Cryptosporidium species are protozoan parasites that cause diarrheal disease with a global distribution. They mainly affect children, causing a self-limited diarrhea in healthy individuals; nevertheless, in people with acquired immunodeficiency disorder or AIDS, the disease can be quite severe and result in weight loss or malnutrition.
Intestinal cryptosporidiosis continues to be an important public health concern worldwide, most notably through outbreaks caused by contaminated food or water, and sometimes also from the infected host. Therefore adhering to proper sanitation and hygiene measures is important for preventing this illness.
Water Treatment and Water Avoidance
Water purification is a public health measure of paramount interest. In this respect, it must be noted that chlorination has little effect on the Cryptosporidium oocysts. For this reason, purification should ideally involve filtration and flocculation. Ultraviolet radiation or ozonation can also disinfect contaminated water, although these methods are seldom used.
Recreational water bodies (such as lakes) may pose a danger for immunocompromised hosts who should completely avoid untreated water. Swimming pools currently represent an important source of infection, thus anyone with diarrhea should not swim in public facilities. Fecal deposition and other types of recreational water contamination should instigate aggressive measures, including temporary closure of the pool.
Strict adherence to such improved water treatment, along with enhanced screening, has dramatically decreased the number of outbreaks linked to drinking water in the United Kingdom and the US. The technology is indeed available to remove the threat of Cryptosporidium outbreaks, though at the cost of additional operating costs and infrastructure.
But despite these advancements in the inactivation of oocysts for the production of potable water, outbreaks may still occur. These may be either due to treatment barrier failures, or due to an insufficient risk characterization of catchments, resulting in inadequate treatment barriers that prevent the entry of infectious oocysts into drinking water systems.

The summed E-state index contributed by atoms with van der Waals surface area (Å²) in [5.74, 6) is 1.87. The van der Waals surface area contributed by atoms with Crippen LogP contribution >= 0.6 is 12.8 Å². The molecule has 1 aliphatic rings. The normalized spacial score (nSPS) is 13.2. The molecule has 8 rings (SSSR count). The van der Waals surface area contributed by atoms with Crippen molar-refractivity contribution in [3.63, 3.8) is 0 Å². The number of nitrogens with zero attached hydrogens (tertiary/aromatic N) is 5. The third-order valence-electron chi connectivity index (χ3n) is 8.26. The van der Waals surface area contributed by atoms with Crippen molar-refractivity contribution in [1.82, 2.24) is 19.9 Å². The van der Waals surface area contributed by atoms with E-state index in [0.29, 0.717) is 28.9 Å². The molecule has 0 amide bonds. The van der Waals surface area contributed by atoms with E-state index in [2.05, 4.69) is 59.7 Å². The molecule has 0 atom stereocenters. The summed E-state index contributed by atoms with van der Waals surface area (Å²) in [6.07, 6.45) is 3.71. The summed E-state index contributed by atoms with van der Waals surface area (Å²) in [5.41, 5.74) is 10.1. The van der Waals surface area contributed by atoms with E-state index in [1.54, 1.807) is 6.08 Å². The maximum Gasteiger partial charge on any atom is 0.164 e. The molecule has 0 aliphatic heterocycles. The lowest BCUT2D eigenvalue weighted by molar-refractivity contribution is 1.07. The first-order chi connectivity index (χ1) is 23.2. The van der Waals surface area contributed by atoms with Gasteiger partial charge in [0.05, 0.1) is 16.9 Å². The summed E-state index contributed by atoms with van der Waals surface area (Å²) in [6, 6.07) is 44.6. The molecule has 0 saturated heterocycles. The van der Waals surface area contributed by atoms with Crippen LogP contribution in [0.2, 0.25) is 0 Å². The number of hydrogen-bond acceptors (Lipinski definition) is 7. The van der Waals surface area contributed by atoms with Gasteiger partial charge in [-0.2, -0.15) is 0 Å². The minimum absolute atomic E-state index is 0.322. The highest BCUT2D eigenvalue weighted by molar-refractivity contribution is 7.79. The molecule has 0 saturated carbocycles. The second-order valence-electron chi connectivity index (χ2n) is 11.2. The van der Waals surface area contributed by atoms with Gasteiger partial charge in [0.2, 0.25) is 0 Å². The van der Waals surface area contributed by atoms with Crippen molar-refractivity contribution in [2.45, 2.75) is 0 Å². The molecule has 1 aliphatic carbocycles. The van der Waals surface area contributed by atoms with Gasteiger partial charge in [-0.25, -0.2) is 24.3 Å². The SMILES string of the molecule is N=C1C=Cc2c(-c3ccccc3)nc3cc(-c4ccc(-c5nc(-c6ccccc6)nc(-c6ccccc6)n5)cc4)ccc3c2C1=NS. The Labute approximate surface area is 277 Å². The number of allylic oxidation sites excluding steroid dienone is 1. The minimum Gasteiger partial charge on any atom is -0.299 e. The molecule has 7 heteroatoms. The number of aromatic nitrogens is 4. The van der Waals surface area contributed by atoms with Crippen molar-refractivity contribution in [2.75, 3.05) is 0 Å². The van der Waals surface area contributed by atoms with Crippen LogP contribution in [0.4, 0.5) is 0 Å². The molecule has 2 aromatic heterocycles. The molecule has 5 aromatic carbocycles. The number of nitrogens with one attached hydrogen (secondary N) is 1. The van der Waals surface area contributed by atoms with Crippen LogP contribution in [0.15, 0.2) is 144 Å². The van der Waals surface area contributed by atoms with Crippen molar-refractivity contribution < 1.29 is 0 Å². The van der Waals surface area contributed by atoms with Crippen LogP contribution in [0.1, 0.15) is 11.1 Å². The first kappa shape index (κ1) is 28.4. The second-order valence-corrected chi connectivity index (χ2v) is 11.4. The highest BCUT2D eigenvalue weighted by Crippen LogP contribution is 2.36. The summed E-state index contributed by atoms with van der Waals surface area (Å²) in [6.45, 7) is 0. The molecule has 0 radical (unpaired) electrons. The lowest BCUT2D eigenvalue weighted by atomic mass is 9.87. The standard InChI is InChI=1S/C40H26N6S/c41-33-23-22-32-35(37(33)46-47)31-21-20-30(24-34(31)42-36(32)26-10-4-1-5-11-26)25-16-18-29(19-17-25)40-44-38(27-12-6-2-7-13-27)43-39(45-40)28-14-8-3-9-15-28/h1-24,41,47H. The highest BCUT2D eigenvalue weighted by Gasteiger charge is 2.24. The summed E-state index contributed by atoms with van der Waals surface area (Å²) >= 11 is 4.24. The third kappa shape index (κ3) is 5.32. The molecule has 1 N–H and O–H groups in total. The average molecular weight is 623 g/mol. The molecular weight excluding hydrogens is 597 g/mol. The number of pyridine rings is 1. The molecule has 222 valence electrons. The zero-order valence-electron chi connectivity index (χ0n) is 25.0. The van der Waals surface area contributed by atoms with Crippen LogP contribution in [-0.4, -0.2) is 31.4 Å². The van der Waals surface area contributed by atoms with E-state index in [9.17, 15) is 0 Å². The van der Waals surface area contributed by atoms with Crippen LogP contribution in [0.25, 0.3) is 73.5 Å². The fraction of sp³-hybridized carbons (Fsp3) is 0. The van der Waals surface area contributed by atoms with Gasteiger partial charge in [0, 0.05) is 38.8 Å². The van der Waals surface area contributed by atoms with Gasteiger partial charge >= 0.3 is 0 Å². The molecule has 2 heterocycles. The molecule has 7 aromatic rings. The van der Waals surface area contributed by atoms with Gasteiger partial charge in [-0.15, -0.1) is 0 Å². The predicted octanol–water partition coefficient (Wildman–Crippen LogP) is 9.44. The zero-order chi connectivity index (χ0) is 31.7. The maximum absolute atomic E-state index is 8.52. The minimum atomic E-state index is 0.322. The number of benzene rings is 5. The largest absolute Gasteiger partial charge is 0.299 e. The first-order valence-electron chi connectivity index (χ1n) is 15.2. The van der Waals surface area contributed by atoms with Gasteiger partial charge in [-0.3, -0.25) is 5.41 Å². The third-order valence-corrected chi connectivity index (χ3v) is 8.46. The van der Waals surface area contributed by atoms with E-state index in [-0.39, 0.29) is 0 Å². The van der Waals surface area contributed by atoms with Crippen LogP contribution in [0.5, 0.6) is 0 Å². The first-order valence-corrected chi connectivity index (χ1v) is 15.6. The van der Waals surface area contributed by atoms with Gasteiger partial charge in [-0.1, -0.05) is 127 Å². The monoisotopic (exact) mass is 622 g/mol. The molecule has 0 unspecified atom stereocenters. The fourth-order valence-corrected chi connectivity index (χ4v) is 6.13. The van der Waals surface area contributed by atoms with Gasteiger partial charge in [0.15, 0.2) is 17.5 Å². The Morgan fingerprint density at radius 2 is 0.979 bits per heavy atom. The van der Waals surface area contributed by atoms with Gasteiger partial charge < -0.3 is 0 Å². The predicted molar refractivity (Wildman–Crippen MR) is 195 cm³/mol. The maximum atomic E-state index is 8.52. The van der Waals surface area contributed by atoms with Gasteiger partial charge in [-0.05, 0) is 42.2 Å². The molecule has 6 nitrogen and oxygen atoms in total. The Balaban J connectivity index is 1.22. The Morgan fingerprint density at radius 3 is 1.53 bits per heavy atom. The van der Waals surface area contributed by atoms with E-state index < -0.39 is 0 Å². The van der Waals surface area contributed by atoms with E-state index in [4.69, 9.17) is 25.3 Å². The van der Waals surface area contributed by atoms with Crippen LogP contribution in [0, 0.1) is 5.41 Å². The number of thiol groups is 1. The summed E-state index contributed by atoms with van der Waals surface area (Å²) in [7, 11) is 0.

Infected or potentially infected water can be decontaminated by using personal measures such as boiling or filtration using filters with a pore size of 1 µm or smaller. This is especially recommended when traveling to developing countries where public water supply is likely to be contaminated, or as a routine procedure in the case of immunocompromised hosts.
Even though intestinal cryptosporidiosis can be transmitted within health-care facilities and daycare centers, the risk is negligible if there is an adequate adherence to standard precautions. Gloves should be worn and hands washed after handling material that is contaminated with fecal matter, while instruments (such as endoscopes) need to be meticulously disinfected between uses.
Chemoprophylaxis may also be considered, but is generally not recommended. For this purpose, antimicrobial agents such as rifabutin and clarithromycin are most often used, based on the results of retrospective studies and controlled trials that noted a lower incidence of the disease in treated groups when compared to placebo groups.
Research on Vaccines
To date, no effective vaccine is at our disposal to prevent intestinal cryptosporidiosis. A proof of concept that a vaccine might represent an effective preventive approach stems from observing age-related declines of infection rates among children from developing countries, as well as human challenge research studies demonstrating protection linked to previous exposure.
Nevertheless, efforts to develop an efficacious vaccine are hampered by incomplete understanding of the immune responses correlating with protection. Immunodominant antigens found on the surface of the invasive stage of the parasite, as well as antigens associated with sexual and intracellular stages are potential targets of interest. In addition, passive and other new immunotherapies are also being investigated.
- Monis P, King B, Keegan A. Removal and Inactivation of Cryptosporidium from Water. In: Cacciò SM, Widmer G, editors. Cryptosporidium: parasite and disease. Springer Science & Business Media, 2013; pp. 515-552.
- Clinton White Jr. A. Cryptosporidiosis (Cryptosporidium Species). In: Bennett JE, Dolin R, Blaser MJ, editors. Principles and Practice of Infectious Diseases, Eighth Edition. Elsevier Health Sciences, 2015; pp. 3173-3183.